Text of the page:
• Have you saved your file yet? Now is the time: in Sublime’s main menu, click on File > Save As… or hit CTRL (or Command for Mac users) + S on your keyboard.

Title tags

  • Our current file name is about.html, but we want to add a different title to our page. On a website, this title will appear as the name of the page’s tab.
  • The title tag goes within the <head> tag and is therefore part of our page’s metadata (↪).
  • Place your cursor underneath the open <head> tag, then hit tab on your keyobard to create indent, then add the following: <title></title>. We will keep the title tag on one line, which makes it more legible than splitting it up.
  • Between the (<title></title>) tags, type the following: About Me.
  • Save your about.html file.
  • We will now look at our about.html in a browser.
  • Navigate to your Desktop and go into your html_workshop folder and click on the about.html file. Your about.html file will open in whatever browser is the default on your computer. In the following example, I have opened my <about.html> file in Chrome:

    page title test

Looking good! Let’s move on to adding content to our about.html page…

Headings tags

  • Let’s move on to writing code and content between the <body></body> tags.
  • We are going to start with heading or <h> tags.
  • There are 6 types of heading tags: h1, h2, h3, h4, h5, and h6. Heading tags range from biggest text size, with h1, to the smallest text size, with h6.
  • Heading tags are written as follows:
  • We are going to add the following heading tags (between the <body></body> tags) and content to our page: <h2>Hello, Zuko here.</h2>
    <h3>About Me</h3>
  • Here is an example of what we have, so far:

adding first content

  • As you did before, Save your file and open it in your browser. Be sure to hard refresh (↪) your browser if you do not see the changes you expect.
  • Feel free to take some time to try different heading tags to see the differences between them.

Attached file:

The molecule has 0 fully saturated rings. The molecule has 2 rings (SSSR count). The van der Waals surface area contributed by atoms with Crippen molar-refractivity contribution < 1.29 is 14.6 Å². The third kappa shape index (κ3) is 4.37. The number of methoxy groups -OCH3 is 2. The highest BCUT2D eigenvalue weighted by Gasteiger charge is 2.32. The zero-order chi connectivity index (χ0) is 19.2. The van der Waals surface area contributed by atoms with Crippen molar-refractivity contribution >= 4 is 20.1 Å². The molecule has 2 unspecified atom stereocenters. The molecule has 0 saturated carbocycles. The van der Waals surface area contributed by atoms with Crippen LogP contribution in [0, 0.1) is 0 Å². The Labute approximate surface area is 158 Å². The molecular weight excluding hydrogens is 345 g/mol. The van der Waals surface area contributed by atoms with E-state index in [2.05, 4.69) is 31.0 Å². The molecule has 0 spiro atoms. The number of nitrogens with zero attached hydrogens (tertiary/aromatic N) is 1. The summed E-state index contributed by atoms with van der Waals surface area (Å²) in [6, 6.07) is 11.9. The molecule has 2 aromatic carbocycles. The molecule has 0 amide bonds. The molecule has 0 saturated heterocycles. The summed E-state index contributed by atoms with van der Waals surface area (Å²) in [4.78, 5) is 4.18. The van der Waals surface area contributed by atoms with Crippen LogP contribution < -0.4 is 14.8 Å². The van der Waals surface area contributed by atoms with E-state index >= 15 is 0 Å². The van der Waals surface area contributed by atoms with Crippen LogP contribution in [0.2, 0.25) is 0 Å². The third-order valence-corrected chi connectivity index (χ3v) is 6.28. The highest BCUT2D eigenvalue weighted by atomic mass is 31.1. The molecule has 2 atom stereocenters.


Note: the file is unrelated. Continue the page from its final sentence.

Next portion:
Paragraph tag

  • The p tag is used for paragraphs.
  • The content you want in a paragraph would go between the open and closed paragraph tags, as in the following example:
    <p>Your paragraph content would go here.</p>
  • We are going to add a couple of p tags and some content within them:
    <h2>Hello, Zuko here.</h2>
    <p>Prince of the Fire Nation</p>
    <h3>About Me</h3>
    <p>Zuko is the son of the current Fire Lord of the Fire Nation, making him a prince of the fire nation. However, at 13 Zuko was scarred and subsequently banished by his father for disrespecting his authority. Zuko now roams the world searching for the Avatar as his father has deemed it the only way for Zuko to redeem himself.</p>
  • Note: the paragraph content about Zuko is longer than anything we have added so far, and it could be that our paragraph text exceeds the width of the Sublime window, depending on how wide you have made it on your computer. If your text is disappearing off to the right of the Sublime window, and you have to scroll right to see it, we can enable “Word Wrap” so that you can always see your text no matter what size you make your Sublime window.
    • To enable word wrap in Sublime, click on View > Word Wrap.
  • Let’s add another paragraph beneath the first paragraph: